Posted August 2, 2017 by HoneyRock
Our kitchen staff has a pretty tall order during the summer season. Not only do they need to feed all of the mouths that come through the Chrouser Hall doors (two shift’s worth of mouths, most days), they also need to make sure all of those dishes are done so that every table can be re-set in the 15 minutes between those meal shifts. Oh, and they need to do that three times per day. What’s amazing about this is that there is hardly ever a situation where there’s not enough food. The people in our kitchen are remarkable.
One of the inevitable results of feeding so many people, and making sure the food doesn’t run out in the process, is leftovers. Lots of leftovers. In the past, there wasn’t much we could do with them except throw them away. That all changed very recently under the vision and leadership of Thomas, our new food service manager. Moving forward, we are reducing our food waste, introducing processes to become more sustainable and partnering with nearby ministries to help in any way we can.
We’ve begun packing and freezing any usable leftovers from our meals in Chrouser with the intention of donating anything we can to whoever might need it. Thomas calls it “ministry food”. Almost right away, we were able to make a connection, through one of our summer kitchen-staff members, with a nearby ministry in Gaastra, MI called Mission Bible Training Center (MBTC). They run a discipleship training program and rehabilitation center that is offered at no cost to their participants. In fact, they’ve been fully funded by donors and gifts since the organization was founded in 1962. And just last month, on a rather unseasonably chilly Thursday afternoon, Ron and Steve, two gentlemen from MBTC came by to pick up a few week’s worth of frozen leftovers from the kitchen freezers. As I was talking to Steve, who is one of the directors, about their funding model, I was going to ask him, “so you’ll just go and go until you can’t?” He beat me to the punch and said, “we’ll be going until Jesus returns”. I liked that.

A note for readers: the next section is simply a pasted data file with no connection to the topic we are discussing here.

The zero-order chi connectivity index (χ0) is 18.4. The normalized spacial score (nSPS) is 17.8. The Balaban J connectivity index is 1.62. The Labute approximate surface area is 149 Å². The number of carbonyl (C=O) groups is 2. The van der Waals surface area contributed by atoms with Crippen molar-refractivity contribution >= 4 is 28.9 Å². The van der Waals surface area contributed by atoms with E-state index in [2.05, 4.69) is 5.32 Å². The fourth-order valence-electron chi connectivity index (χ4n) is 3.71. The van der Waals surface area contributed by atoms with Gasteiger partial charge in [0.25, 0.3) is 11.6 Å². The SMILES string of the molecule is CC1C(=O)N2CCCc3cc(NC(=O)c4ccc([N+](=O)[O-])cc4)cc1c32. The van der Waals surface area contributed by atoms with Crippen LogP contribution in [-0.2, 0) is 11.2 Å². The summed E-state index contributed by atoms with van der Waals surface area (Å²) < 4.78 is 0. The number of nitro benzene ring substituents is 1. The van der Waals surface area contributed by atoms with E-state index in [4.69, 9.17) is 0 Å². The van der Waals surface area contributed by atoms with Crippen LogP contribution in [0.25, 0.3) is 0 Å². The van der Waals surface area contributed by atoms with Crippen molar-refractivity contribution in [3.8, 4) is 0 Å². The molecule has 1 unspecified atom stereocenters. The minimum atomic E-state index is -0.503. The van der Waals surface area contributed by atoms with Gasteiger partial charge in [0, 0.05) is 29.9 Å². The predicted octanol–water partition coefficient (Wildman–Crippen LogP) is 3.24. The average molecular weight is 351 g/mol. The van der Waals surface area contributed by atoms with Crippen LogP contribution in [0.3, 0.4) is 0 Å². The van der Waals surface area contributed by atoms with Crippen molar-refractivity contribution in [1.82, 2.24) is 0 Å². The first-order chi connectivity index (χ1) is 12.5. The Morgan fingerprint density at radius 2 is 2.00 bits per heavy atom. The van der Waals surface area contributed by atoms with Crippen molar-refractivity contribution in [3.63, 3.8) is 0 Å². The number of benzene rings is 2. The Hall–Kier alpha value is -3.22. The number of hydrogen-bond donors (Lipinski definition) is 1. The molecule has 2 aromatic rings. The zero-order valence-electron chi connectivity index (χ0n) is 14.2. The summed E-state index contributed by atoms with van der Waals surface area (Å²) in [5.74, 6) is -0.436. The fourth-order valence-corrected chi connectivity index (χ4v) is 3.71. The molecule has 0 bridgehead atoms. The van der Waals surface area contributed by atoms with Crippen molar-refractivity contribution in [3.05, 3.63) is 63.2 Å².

HoneyRock has the opportunity to serve all over the world, but we’re also aware of our place here in the Northwoods. We’re part of a neighborhood, in a sense, and with that comes the responsibility to engage in love. The fact that we’re proximate to, and able to partner with a ministry that does a different, though just as valuable, kind of work for the Kingdom is a living reality that life in Christ transcends organizational boundaries. We’re excited about this new initiative, and hope you will join us in praying for more opportunities to serve our community locally, as well as around the world.
You can learn more about Mission Teens, MBTC’s parent organization here.